News came out today that Rep. Maxine Waters is pushing vehemently to have the Standards Committee report on her case released asap and her trial be held before the elections. Given that Congress is coming back next week to vote on $27 billion in funding for first responders and teacher, there could be a window for the Standards Committee to start the same process it did with Rep. Charlie Rangel on July 29 — formally launching an adjudicatory committee and releasing the charges — for Waters.
If you read the Office of Congressional Ethics report on Rep. Maxine Waters closely, there’s an interesting timeline discrepancy. Most reports had assumed that her conversation with Banking Committee Chairman Barney Frank — listed as Representative A in some places but as Barney Frank in others — happened before the meeting she set up for the minority bank association with Treasury. In the conversation, listed on page 23, Waters tells Frank she’s worried about a potential conflict of interest. Actually, according to testimony by her chief of staff on page 44, the Frank/Waters conversation happened after the Treasury meeting.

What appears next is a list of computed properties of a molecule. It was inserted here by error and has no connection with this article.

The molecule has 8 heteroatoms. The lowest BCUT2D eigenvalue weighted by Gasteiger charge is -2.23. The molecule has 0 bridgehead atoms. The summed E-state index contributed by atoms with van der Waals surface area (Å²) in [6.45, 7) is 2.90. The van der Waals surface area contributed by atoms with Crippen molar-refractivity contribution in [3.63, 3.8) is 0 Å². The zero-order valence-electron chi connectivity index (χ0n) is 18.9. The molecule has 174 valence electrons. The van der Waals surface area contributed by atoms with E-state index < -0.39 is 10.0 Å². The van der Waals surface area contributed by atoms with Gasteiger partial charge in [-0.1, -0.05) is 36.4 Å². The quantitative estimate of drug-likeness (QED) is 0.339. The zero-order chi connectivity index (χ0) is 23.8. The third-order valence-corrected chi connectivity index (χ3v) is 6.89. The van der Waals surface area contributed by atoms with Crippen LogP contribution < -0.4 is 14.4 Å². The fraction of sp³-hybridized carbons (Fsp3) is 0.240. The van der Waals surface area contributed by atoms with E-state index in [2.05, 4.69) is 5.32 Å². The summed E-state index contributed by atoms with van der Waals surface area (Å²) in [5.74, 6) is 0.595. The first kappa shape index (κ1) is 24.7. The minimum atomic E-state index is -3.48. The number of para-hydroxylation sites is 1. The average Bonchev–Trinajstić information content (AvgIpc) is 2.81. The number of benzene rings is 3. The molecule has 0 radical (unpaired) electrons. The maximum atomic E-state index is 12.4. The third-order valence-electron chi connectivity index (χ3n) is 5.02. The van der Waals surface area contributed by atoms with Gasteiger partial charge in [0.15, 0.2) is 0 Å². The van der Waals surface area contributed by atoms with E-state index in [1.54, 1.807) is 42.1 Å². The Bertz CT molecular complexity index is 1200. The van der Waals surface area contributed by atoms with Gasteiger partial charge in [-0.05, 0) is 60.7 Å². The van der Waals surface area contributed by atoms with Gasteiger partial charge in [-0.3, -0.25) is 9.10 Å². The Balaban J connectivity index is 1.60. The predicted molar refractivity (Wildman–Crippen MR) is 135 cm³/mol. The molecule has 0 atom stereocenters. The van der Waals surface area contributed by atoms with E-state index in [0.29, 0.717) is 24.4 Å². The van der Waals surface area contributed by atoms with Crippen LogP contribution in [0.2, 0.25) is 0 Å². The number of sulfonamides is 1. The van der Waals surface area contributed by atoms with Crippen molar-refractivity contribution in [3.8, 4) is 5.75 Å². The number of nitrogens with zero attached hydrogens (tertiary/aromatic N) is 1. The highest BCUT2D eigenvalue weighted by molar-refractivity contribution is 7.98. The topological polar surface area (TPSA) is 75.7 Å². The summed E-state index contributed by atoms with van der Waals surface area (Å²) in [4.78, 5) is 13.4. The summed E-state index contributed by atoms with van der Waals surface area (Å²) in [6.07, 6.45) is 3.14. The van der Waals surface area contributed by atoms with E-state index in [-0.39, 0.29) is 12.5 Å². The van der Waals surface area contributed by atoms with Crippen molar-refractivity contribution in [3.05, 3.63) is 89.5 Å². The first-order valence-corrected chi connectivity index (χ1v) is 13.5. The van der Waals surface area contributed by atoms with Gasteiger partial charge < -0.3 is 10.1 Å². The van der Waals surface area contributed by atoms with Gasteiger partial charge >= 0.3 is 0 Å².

Once she learned that the number of banks that were possibly over extended in Fannie Mae and Freddie Mac had narrowed to OneUnited and another bank, Waters saw a potential conflict and asked Frank to look into the matter since it also involved a Boston bank, a Waters aide said. I asked Frank’s office and they said he doesn’t remember the precise timing but that this scenario “is plausible.”
If true, this timeline would significantly alter at least the perception of the charges against Waters — since no one yet knows exactly what the charges are. It goes from a member worrying about an indiscretion and then doing it to a member acting in seeming good faith and when realizing the potential for an indiscretion moving to avoid it.